Multiple Factors Hint at Continued Status Quo from ECB

2018/04/23

Summary

Even though the ECB’s monetary policy has been very accommodative, its plans for dialling it back have been quite conservative. We don’t expect this will change at the central bank’s next meeting. QE will eventually end and short-term rates will eventually rise – but not yet.

We expect the European Central Bank (ECB) to make no changes to its monetary policy or forward guidance at its next meeting, on 26 April.

We see several reasons for the status quo to be maintained. The latest economic figures and business surveys out of the European Union (EU) have been less optimistic than those released early in the year. In addition, the euro-zone’s headline inflation is moderate (up 1.4 per cent year-on-year in March) and core inflation has been holding at low levels (1 per cent in March for the third consecutive month). All told, these factors should reinforce the ECB’s conservative approach to the gradual normalization of its monetary policy.

In addition, there are growing concerns over the uncertainty wrought by the United States’ increasingly protectionist tendencies. Benoît Coeuré, a member of the ECB’s Executive Board, recently stressed the potentially negative impact of US protectionism on long-term global growth. This is yet another sign that the ECB is less likely to make changes at this juncture.

The ECB has, however, recently discussed when it could make changes to its policy. The March committee minutes showed that the ECB would use three criteria – convergence, confidence and resilience – to decide when to terminate its quantitative-easing (QE) programme:

  • Headline inflation that is converging towards the central bank’s medium-term target of 2 per cent.
  • Confidence that EU’s inflation trajectory is on track to reach this target.
  • The resilience of inflation following the end of QE.

While the ECB’s latest inflation forecast of 1.7 per cent by 2020 is consistent with its desired target, its ability to have confidence in inflation’s trajectory is no doubt the most problematic of these three criteria. The central bank’s forward guidance is therefore likely to focus on the third point: resilience.

No matter what, QE will inevitably come to an end. As a result, we expect the ECB will use its next few meetings to underline the positive impact of reinvesting the principal from its bond purchases. We also expect the central bank will emphasize its willingness to keep short-term rates at extremely low levels for an extended period of time. The markets seem to agree with our assessment, with no initial short-term rate hike priced in before the second half of 2019.

Investing involves risk. The value of an investment and the income from it will fluctuate and investors may not get back the principal invested. Past performance is not indicative of future performance. This is a marketing communication. It is for informational purposes only. This document does not constitute investment advice or a recommendation to buy, sell or hold any security and shall not be deemed an offer to sell or a solicitation of an offer to buy any security. The views and opinions expressed herein, which are subject to change without notice, are those of the issuer or its affiliated companies at the time of publication. Certain data used are derived from various sources believed to be reliable, but the accuracy or completeness of the data is not guaranteed and no liability is assumed for any direct or consequential losses arising from their use. The duplication, publication, extraction or transmission of the contents, irrespective of the form, is not permitted. This material has not been reviewed by any regulatory authorities. In mainland China, it is used only as supporting material to the offshore investment products offered by commercial banks under the Qualified Domestic Institutional Investors scheme pursuant to applicable rules and regulations. This document is being distributed by the following Allianz Global Investors companies: Allianz Global Investors U.S. LLC, an investment adviser registered with the U.S. Securities and Exchange Commission; Allianz Global Investors GmbH, an investment company in Germany, authorized by the German Bundesanstalt für Finanzdienstleistungsaufsicht (BaFin); Allianz Global Investors Asia Pacific Ltd., licensed by the Hong Kong Securities and Futures Commission; Allianz Global Investors Singapore Ltd., regulated by the Monetary Authority of Singapore [Company Registration No. 199907169Z]; Allianz Global Investors Japan Co., Ltd., registered in Japan as a Financial Instruments Business Operator [Registered No. The Director of Kanto Local Finance Bureau (Financial Instruments Business Operator), No. 424, Member of Japan Investment Advisers Association and Investment Trust Association, Japan];and Allianz Global Investors Taiwan Ltd., licensed by Financial Supervisory Commission in Taiwan.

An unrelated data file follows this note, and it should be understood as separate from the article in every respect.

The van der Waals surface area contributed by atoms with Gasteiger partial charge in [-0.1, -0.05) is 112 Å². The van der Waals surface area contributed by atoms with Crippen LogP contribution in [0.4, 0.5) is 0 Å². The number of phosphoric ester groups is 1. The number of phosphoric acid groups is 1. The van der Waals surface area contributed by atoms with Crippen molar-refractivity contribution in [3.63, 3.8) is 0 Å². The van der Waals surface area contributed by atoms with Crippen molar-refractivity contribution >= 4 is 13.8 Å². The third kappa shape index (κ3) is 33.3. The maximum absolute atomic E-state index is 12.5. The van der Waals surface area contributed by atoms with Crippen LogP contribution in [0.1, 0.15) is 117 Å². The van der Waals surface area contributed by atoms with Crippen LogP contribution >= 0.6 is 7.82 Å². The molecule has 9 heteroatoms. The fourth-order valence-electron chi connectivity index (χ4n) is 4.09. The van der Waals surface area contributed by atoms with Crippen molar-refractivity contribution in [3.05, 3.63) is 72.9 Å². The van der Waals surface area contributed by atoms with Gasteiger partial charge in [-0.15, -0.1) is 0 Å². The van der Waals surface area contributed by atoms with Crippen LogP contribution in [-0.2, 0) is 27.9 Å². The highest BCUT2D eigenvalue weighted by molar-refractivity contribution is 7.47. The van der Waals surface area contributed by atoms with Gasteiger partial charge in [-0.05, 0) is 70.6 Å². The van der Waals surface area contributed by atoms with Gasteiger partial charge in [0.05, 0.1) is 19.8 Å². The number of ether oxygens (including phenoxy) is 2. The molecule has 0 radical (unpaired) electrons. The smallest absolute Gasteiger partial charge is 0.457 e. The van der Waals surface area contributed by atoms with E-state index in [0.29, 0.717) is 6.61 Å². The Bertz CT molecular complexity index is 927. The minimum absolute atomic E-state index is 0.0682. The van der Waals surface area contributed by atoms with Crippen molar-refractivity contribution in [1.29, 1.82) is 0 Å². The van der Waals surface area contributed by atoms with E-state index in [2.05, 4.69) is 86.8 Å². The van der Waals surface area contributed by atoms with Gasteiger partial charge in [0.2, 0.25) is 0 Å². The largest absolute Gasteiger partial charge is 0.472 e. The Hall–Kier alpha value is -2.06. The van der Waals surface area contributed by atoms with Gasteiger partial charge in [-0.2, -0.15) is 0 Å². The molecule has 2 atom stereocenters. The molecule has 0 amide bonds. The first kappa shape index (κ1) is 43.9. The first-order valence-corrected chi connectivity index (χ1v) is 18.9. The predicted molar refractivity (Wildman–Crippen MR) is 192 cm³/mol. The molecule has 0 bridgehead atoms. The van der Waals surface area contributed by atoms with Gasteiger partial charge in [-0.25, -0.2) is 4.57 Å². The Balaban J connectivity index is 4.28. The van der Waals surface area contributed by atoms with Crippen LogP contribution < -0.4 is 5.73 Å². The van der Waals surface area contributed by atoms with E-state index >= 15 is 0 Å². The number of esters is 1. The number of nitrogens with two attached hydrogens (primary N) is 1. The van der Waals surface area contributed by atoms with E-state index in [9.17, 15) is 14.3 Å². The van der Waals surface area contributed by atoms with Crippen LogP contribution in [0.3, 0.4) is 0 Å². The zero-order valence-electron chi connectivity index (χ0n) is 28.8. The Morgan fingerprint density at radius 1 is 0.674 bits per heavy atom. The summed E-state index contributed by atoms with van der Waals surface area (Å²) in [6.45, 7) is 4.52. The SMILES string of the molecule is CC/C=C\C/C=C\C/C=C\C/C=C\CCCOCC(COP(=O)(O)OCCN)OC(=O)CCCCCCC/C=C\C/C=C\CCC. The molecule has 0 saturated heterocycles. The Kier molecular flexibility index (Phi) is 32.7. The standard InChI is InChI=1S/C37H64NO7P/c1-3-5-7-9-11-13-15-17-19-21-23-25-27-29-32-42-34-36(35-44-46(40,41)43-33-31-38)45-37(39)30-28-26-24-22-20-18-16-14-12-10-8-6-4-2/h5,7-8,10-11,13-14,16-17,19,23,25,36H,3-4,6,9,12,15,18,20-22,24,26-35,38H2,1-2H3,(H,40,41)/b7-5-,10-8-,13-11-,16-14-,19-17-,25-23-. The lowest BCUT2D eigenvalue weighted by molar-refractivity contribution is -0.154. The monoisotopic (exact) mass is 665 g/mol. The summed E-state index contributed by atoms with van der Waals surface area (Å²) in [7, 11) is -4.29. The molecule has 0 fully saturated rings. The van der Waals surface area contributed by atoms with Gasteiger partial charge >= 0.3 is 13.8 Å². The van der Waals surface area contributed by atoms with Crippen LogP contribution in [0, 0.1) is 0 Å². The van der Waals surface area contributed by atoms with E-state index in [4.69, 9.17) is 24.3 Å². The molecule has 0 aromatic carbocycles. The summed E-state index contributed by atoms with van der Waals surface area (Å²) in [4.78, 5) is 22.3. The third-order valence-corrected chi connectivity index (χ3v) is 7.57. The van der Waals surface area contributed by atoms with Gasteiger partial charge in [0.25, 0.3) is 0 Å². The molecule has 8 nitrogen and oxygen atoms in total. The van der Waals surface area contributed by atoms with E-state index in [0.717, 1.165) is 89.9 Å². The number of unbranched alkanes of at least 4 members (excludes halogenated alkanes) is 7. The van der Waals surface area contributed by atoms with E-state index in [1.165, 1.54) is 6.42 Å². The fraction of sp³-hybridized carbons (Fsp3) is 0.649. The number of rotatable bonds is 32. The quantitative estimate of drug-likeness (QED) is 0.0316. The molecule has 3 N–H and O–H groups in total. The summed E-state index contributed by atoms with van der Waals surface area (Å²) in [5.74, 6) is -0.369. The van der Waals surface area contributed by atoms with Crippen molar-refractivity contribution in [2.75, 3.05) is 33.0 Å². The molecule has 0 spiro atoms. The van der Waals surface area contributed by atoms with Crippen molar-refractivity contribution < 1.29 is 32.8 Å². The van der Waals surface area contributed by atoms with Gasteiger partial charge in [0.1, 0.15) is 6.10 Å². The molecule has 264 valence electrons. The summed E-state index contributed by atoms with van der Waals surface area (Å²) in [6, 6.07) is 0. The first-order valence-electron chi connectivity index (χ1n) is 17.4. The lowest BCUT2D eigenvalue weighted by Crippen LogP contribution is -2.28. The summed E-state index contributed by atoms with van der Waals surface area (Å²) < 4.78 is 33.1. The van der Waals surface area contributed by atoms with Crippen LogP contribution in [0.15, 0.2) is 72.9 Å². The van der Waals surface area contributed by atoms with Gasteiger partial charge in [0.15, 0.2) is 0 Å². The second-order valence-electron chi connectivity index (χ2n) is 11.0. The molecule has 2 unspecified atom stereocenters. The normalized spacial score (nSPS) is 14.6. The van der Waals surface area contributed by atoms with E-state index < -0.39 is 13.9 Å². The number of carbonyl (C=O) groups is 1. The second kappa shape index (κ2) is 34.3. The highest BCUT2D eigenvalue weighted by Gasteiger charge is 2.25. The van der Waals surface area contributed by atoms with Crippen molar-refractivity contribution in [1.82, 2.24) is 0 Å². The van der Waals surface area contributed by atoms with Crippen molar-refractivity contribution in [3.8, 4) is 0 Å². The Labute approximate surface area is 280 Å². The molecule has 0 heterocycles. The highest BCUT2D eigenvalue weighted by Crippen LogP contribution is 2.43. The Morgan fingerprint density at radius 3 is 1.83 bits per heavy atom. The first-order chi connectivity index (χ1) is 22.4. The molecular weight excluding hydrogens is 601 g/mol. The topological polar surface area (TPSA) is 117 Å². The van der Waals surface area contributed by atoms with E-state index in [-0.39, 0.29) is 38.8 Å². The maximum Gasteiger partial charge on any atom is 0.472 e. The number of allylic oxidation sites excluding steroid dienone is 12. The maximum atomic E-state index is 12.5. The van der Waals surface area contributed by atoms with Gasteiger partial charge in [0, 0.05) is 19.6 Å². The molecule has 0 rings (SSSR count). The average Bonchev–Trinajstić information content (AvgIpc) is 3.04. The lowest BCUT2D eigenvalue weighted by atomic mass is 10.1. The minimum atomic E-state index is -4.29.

479300

Vindication for the Fed’s Plans for Gradual Normalization

2018/04/25
Vindication for the Fed’s Plans for Gradual Normalization

Summary

The latest US economic data appear to support the Fed’s strategy and match the market’s expectations: no rate rises after the FOMC’s May meeting, but three or four hikes by the end of the year. Longer term, however, the market’s expectations don’t match what the Fed is likely to do, which could create turbulence.